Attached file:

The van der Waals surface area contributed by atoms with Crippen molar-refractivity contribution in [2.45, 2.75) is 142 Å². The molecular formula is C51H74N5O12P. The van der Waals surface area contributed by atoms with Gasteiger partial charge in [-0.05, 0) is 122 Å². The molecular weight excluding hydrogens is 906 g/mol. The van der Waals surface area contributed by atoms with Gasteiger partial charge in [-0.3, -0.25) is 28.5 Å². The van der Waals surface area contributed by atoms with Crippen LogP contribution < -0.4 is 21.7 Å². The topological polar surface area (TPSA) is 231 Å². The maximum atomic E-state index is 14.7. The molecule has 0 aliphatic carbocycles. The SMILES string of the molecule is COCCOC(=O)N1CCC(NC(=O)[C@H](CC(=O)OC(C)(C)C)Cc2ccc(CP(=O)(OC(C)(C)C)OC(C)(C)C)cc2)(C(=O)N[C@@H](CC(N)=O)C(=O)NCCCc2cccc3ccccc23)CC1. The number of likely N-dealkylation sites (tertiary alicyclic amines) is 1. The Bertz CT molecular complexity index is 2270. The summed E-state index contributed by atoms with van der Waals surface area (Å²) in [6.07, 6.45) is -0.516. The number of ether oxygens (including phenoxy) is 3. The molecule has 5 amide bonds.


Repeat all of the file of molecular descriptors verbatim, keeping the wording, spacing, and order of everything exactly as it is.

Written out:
The van der Waals surface area contributed by atoms with Crippen molar-refractivity contribution in [2.45, 2.75) is 142 Å². The molecular formula is C51H74N5O12P. The van der Waals surface area contributed by atoms with Gasteiger partial charge in [-0.05, 0) is 122 Å². The molecular weight excluding hydrogens is 906 g/mol. The van der Waals surface area contributed by atoms with Gasteiger partial charge in [-0.3, -0.25) is 28.5 Å². The van der Waals surface area contributed by atoms with Crippen LogP contribution < -0.4 is 21.7 Å². The topological polar surface area (TPSA) is 231 Å². The maximum atomic E-state index is 14.7. The molecule has 0 aliphatic carbocycles. The SMILES string of the molecule is COCCOC(=O)N1CCC(NC(=O)[C@H](CC(=O)OC(C)(C)C)Cc2ccc(CP(=O)(OC(C)(C)C)OC(C)(C)C)cc2)(C(=O)N[C@@H](CC(N)=O)C(=O)NCCCc2cccc3ccccc23)CC1. The number of likely N-dealkylation sites (tertiary alicyclic amines) is 1. The Bertz CT molecular complexity index is 2270. The summed E-state index contributed by atoms with van der Waals surface area (Å²) in [6.07, 6.45) is -0.516. The number of ether oxygens (including phenoxy) is 3. The molecule has 5 amide bonds.